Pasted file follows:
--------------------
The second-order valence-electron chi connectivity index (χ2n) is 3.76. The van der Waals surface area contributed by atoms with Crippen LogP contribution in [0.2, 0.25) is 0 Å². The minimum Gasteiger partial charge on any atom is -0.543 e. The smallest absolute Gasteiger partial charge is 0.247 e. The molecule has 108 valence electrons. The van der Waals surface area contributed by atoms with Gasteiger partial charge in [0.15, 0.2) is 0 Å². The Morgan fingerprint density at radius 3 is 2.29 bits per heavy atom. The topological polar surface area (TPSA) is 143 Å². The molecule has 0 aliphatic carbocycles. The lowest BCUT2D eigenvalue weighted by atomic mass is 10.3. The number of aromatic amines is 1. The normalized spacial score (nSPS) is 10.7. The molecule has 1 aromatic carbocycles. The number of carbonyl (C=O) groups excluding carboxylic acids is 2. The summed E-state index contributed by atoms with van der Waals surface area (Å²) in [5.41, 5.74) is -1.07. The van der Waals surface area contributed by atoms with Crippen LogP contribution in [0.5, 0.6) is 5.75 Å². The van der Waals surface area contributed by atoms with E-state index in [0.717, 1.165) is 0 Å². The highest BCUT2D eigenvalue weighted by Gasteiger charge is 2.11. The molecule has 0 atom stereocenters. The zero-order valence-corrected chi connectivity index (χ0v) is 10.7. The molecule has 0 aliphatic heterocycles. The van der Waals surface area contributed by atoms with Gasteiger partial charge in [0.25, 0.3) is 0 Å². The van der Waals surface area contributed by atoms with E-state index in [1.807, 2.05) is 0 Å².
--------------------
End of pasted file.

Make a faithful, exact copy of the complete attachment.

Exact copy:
The second-order valence-electron chi connectivity index (χ2n) is 3.76. The van der Waals surface area contributed by atoms with Crippen LogP contribution in [0.2, 0.25) is 0 Å². The minimum Gasteiger partial charge on any atom is -0.543 e. The smallest absolute Gasteiger partial charge is 0.247 e. The molecule has 108 valence electrons. The van der Waals surface area contributed by atoms with Gasteiger partial charge in [0.15, 0.2) is 0 Å². The Morgan fingerprint density at radius 3 is 2.29 bits per heavy atom. The topological polar surface area (TPSA) is 143 Å². The molecule has 0 aliphatic carbocycles. The lowest BCUT2D eigenvalue weighted by atomic mass is 10.3. The number of aromatic amines is 1. The normalized spacial score (nSPS) is 10.7. The molecule has 1 aromatic carbocycles. The number of carbonyl (C=O) groups excluding carboxylic acids is 2. The summed E-state index contributed by atoms with van der Waals surface area (Å²) in [5.41, 5.74) is -1.07. The van der Waals surface area contributed by atoms with Crippen LogP contribution in [0.5, 0.6) is 5.75 Å². The van der Waals surface area contributed by atoms with E-state index in [0.717, 1.165) is 0 Å². The highest BCUT2D eigenvalue weighted by Gasteiger charge is 2.11. The molecule has 0 atom stereocenters. The zero-order valence-corrected chi connectivity index (χ0v) is 10.7. The molecule has 0 aliphatic heterocycles. The van der Waals surface area contributed by atoms with Gasteiger partial charge in [0.25, 0.3) is 0 Å². The van der Waals surface area contributed by atoms with E-state index in [1.807, 2.05) is 0 Å².